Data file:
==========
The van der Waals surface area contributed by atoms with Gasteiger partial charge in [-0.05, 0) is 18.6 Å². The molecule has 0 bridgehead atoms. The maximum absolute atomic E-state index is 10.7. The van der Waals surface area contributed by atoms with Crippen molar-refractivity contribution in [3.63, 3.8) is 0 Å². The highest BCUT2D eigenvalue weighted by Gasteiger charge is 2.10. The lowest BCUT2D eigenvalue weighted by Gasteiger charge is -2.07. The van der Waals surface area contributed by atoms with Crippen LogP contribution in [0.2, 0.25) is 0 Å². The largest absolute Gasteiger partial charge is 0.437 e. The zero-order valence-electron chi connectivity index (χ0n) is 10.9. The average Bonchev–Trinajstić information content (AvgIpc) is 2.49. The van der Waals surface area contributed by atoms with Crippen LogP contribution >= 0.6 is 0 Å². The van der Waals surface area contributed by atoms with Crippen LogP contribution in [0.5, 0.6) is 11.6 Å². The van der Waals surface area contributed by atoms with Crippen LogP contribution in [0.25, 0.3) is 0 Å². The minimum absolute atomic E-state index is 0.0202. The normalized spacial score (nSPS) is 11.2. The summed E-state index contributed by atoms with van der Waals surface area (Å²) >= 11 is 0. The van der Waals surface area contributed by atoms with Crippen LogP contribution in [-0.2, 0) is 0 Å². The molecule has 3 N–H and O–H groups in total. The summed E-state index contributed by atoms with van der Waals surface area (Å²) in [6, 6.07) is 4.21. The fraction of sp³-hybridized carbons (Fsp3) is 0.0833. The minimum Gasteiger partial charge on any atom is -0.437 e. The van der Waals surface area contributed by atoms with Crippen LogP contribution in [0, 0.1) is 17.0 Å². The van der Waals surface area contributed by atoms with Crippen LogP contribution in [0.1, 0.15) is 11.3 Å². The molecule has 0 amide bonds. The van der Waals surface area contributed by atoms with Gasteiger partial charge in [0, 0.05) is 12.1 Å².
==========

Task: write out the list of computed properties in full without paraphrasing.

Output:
The van der Waals surface area contributed by atoms with Gasteiger partial charge in [-0.05, 0) is 18.6 Å². The molecule has 0 bridgehead atoms. The maximum absolute atomic E-state index is 10.7. The van der Waals surface area contributed by atoms with Crippen molar-refractivity contribution in [3.63, 3.8) is 0 Å². The highest BCUT2D eigenvalue weighted by Gasteiger charge is 2.10. The lowest BCUT2D eigenvalue weighted by Gasteiger charge is -2.07. The van der Waals surface area contributed by atoms with Crippen LogP contribution in [0.2, 0.25) is 0 Å². The largest absolute Gasteiger partial charge is 0.437 e. The zero-order valence-electron chi connectivity index (χ0n) is 10.9. The average Bonchev–Trinajstić information content (AvgIpc) is 2.49. The van der Waals surface area contributed by atoms with Crippen LogP contribution >= 0.6 is 0 Å². The van der Waals surface area contributed by atoms with Crippen LogP contribution in [0.5, 0.6) is 11.6 Å². The van der Waals surface area contributed by atoms with Crippen LogP contribution in [0.25, 0.3) is 0 Å². The minimum absolute atomic E-state index is 0.0202. The normalized spacial score (nSPS) is 11.2. The summed E-state index contributed by atoms with van der Waals surface area (Å²) >= 11 is 0. The van der Waals surface area contributed by atoms with Crippen LogP contribution in [-0.2, 0) is 0 Å². The molecule has 3 N–H and O–H groups in total. The summed E-state index contributed by atoms with van der Waals surface area (Å²) in [6, 6.07) is 4.21. The fraction of sp³-hybridized carbons (Fsp3) is 0.0833. The minimum Gasteiger partial charge on any atom is -0.437 e. The van der Waals surface area contributed by atoms with Crippen LogP contribution in [0, 0.1) is 17.0 Å². The van der Waals surface area contributed by atoms with Crippen LogP contribution in [0.1, 0.15) is 11.3 Å². The molecule has 0 amide bonds. The van der Waals surface area contributed by atoms with Gasteiger partial charge in [0, 0.05) is 12.1 Å².